Diabetic Eye Disease
Do you have diabetes? You may be at a higher risk of developing diabetic eye disease. The trusted and experienced ophthalmologists at University Retina treat many eye conditions, including diabetic eye disease.
What is Diabetic Eye Disease?
Diabetic eye disease is an eye condition that can affect people with diabetes. It occurs when there are high levels of blood sugar. If your blood sugar levels are too high, it can damage the blood vessels in the eyes.
Those with diabetic eye disease may experience symptoms like blurred vision, finding it more challenging to see at night (especially while driving), having difficulty seeing colors, and seeing dark spots in their field of vision.
Two of the most common forms of diabetic eye disease are diabetic macular edema and diabetic retinopathy.
What is Diabetic Macular Edema?
Diabetic macular edema happens when fluid leaks into the macula. The macula is the central part of the retina and is what’s responsible for central vision. If it becomes swollen, as is the case with macular edema, it can make your vision blurry or impaired.
The retina takes signals and translates them into images the brain can see. Leaking into the retina occurs when blood vessels in the retina suffer damage due to blood sugar being too high.
Those with macular edema may notice symptoms like distorted vision, dark spots, and no longer being able to see fine details.
What is Diabetic Retinopathy?
Diabetic retinopathy is an eye condition affecting the retina and occurs when blood vessels in the retina become damaged due to increased blood sugar levels. It typically occurs when blood sugar is too high, although you can still develop it even if your blood sugar is under control.
You may also develop diabetic retinopathy if you’ve had diabetes for many years. There are several stages of diabetic retinopathy.
Nonproliferative Diabetic Retinopathy
The first stage, and most mild stage, is nonproliferative diabetic retinopathy. Small bulges in the blood vessels may develop during this stage, which usually has no visible symptoms.
As a result, the retina’s blood vessels may become blocked, leading to the progression of the eye condition.
Proliferative Diabetic Retinopathy
The next stage is proliferative diabetic retinopathy. This stage occurs when new blood vessels grow and develop on the retina.
The new blood vessels are weaker and more fragile than the original blood vessels in the retina. Because of this, they usually leak fluids, including blood. Proliferative diabetic retinopathy can cause vision loss or blindness if not treated.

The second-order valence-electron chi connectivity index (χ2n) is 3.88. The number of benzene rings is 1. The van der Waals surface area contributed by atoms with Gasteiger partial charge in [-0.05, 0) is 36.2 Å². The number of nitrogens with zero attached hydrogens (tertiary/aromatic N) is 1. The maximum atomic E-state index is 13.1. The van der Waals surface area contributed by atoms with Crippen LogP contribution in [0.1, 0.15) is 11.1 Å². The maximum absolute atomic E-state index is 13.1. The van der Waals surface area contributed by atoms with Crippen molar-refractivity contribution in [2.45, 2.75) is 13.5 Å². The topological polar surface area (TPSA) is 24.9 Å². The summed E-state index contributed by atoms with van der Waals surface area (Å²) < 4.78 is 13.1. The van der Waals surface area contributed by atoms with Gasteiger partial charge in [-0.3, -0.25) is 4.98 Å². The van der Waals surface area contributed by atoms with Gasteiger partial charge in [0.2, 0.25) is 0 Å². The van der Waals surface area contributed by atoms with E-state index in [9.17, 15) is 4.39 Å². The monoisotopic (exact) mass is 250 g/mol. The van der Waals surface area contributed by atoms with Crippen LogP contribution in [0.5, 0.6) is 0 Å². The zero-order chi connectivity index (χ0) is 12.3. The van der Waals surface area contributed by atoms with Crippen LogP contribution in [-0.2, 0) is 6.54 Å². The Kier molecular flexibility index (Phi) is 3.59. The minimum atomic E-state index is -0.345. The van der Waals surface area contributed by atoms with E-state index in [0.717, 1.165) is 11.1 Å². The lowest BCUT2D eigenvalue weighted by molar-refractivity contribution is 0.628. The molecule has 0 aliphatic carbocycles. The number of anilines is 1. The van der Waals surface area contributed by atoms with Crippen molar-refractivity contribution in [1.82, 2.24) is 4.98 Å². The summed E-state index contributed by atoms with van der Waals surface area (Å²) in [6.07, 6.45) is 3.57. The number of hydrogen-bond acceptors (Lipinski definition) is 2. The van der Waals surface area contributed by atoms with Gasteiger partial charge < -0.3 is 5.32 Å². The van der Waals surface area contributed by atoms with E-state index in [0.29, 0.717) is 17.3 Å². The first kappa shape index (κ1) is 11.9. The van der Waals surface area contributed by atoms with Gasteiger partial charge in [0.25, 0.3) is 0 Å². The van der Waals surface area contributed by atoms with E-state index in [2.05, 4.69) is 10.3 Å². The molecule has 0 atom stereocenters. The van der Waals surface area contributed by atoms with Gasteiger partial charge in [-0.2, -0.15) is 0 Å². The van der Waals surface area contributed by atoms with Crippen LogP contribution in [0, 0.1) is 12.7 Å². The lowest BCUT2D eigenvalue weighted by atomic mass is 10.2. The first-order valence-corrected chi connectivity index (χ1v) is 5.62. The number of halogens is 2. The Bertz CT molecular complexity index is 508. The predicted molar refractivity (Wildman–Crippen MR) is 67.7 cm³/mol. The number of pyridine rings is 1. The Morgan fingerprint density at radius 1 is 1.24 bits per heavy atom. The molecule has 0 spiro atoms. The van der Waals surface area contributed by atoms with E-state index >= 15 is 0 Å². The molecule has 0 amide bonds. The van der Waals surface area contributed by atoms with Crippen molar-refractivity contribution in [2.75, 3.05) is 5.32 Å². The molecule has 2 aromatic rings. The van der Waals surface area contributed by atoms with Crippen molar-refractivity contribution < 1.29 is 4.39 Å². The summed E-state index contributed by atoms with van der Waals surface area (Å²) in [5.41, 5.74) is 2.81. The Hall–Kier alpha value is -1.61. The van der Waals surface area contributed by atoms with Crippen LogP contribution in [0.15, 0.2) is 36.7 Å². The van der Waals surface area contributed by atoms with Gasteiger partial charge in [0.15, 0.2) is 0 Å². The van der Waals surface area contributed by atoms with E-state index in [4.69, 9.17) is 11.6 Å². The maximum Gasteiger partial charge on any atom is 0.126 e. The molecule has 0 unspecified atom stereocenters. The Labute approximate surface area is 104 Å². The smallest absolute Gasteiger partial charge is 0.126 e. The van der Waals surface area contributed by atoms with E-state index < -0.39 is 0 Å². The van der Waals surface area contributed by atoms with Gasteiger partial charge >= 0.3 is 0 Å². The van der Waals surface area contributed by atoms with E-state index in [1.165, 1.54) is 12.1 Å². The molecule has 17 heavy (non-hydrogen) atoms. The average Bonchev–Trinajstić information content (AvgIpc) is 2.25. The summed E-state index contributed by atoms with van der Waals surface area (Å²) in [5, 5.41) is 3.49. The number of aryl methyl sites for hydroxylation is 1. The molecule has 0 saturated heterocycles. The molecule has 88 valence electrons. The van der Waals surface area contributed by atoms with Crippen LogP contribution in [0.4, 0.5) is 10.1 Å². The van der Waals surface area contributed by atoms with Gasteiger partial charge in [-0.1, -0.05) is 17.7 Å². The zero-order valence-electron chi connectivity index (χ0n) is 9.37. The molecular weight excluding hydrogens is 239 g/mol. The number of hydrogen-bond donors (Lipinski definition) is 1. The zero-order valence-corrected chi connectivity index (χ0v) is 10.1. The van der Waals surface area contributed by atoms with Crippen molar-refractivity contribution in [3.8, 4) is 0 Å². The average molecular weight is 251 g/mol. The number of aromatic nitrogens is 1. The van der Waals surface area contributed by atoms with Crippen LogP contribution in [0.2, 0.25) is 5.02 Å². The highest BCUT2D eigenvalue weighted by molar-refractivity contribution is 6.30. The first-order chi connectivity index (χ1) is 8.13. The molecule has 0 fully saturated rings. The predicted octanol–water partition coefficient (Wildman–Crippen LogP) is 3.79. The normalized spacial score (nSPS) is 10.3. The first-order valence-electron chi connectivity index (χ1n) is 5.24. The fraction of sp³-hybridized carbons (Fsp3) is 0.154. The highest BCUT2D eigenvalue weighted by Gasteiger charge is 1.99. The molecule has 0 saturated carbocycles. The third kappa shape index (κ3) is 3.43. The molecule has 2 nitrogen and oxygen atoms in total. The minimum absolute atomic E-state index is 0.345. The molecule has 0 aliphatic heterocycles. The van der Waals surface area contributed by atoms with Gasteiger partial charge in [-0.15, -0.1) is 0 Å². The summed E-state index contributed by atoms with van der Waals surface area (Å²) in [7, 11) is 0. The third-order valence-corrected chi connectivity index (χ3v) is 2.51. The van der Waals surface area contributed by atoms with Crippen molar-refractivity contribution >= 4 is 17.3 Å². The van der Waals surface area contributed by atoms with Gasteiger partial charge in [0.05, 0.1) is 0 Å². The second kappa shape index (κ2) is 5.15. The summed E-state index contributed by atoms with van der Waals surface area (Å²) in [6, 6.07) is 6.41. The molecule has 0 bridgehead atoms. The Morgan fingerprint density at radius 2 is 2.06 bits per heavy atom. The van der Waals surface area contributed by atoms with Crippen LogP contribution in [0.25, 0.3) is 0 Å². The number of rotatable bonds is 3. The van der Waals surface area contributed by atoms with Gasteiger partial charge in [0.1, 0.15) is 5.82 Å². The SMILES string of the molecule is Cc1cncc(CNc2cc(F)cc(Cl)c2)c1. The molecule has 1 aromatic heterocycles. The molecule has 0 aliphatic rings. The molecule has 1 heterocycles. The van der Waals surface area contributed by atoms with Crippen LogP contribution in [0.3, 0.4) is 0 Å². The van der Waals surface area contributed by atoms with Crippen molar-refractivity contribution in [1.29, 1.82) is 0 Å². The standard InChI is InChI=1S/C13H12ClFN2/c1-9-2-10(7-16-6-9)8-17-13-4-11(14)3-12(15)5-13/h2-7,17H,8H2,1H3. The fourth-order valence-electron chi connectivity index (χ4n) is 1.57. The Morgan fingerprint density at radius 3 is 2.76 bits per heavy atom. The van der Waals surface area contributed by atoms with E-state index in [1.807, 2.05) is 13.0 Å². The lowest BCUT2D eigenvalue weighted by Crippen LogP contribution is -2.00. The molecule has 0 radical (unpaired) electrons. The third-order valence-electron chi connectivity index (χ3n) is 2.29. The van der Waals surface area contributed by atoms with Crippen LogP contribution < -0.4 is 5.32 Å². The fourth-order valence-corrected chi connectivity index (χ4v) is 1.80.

Advanced Proliferative Diabetic Retinopathy
The most advanced stage is advanced proliferative diabetic retinopathy. In this stage, patients may experience scar tissue formation. The scar tissue may pull on the retina or lead to a retinal detachment.
Are There Signs or Symptoms of Diabetic Retinopathy?
If you have diabetic retinopathy, you may experience symptoms like the following:
However, especially in the earliest stages of diabetic retinopathy, there may not be any discernible symptoms, even if you have the eye condition. It’s best to schedule regular eye exams with your ophthalmologist at University Retina to check for any signs of the eye condition.
How Do You Treat Diabetic Retinopathy?
If you’re diagnosed with diabetic retinopathy, early detection and treatment will help prevent further vision loss if it has already occurred and stop further progression of the eye condition. Treatment options for diabetic retinopathy depend on the severity of symptoms and how far the condition has progressed.
Your eye doctor at University Retina may recommend the following:
Anti VEGF Injections
Anti-VEGF injections are injections that block vascular endothelial growth factor (VEGF). VEGF is a chemical signal that stimulates leaking and the production of abnormal blood vessels. Repeated injections may be necessary to stop abnormal blood vessels from returning.
Laser therapy can help treat new blood vessels and stabilize vision. It can also prevent future abnormal blood vessels from forming.
Intraocular steroids can help reduce macular edema or inflammation in patients with diabetic retinopathy.
More About Diabetic Eye Disease
Learn more about diabetic eye disease and the best treatment by requesting an appointment at University Retina.Request an Appointment